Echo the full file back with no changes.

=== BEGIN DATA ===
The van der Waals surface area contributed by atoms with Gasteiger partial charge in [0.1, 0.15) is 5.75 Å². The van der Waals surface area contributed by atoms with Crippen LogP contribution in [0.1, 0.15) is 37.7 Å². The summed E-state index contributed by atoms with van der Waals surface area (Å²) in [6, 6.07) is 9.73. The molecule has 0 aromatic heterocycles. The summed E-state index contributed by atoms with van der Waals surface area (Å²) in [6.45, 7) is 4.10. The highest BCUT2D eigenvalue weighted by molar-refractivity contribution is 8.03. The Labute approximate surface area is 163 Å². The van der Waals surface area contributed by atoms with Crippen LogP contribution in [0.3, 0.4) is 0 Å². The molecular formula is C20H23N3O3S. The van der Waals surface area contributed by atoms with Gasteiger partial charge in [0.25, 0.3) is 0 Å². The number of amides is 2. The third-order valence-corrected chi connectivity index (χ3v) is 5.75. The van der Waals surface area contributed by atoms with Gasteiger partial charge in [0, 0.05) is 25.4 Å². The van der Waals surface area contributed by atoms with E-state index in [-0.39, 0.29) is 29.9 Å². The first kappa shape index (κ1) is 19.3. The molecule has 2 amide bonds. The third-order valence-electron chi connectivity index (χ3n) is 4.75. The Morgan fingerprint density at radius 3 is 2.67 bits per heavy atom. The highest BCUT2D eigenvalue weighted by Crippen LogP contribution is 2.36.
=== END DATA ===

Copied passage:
The van der Waals surface area contributed by atoms with Gasteiger partial charge in [0.1, 0.15) is 5.75 Å². The van der Waals surface area contributed by atoms with Crippen LogP contribution in [0.1, 0.15) is 37.7 Å². The summed E-state index contributed by atoms with van der Waals surface area (Å²) in [6, 6.07) is 9.73. The molecule has 0 aromatic heterocycles. The summed E-state index contributed by atoms with van der Waals surface area (Å²) in [6.45, 7) is 4.10. The highest BCUT2D eigenvalue weighted by molar-refractivity contribution is 8.03. The Labute approximate surface area is 163 Å². The van der Waals surface area contributed by atoms with Crippen LogP contribution in [0.3, 0.4) is 0 Å². The molecular formula is C20H23N3O3S. The van der Waals surface area contributed by atoms with Gasteiger partial charge in [0.25, 0.3) is 0 Å². The number of amides is 2. The third-order valence-corrected chi connectivity index (χ3v) is 5.75. The van der Waals surface area contributed by atoms with Gasteiger partial charge in [0, 0.05) is 25.4 Å². The van der Waals surface area contributed by atoms with E-state index in [-0.39, 0.29) is 29.9 Å². The first kappa shape index (κ1) is 19.3. The molecule has 2 amide bonds. The third-order valence-electron chi connectivity index (χ3n) is 4.75. The Morgan fingerprint density at radius 3 is 2.67 bits per heavy atom. The highest BCUT2D eigenvalue weighted by Crippen LogP contribution is 2.36.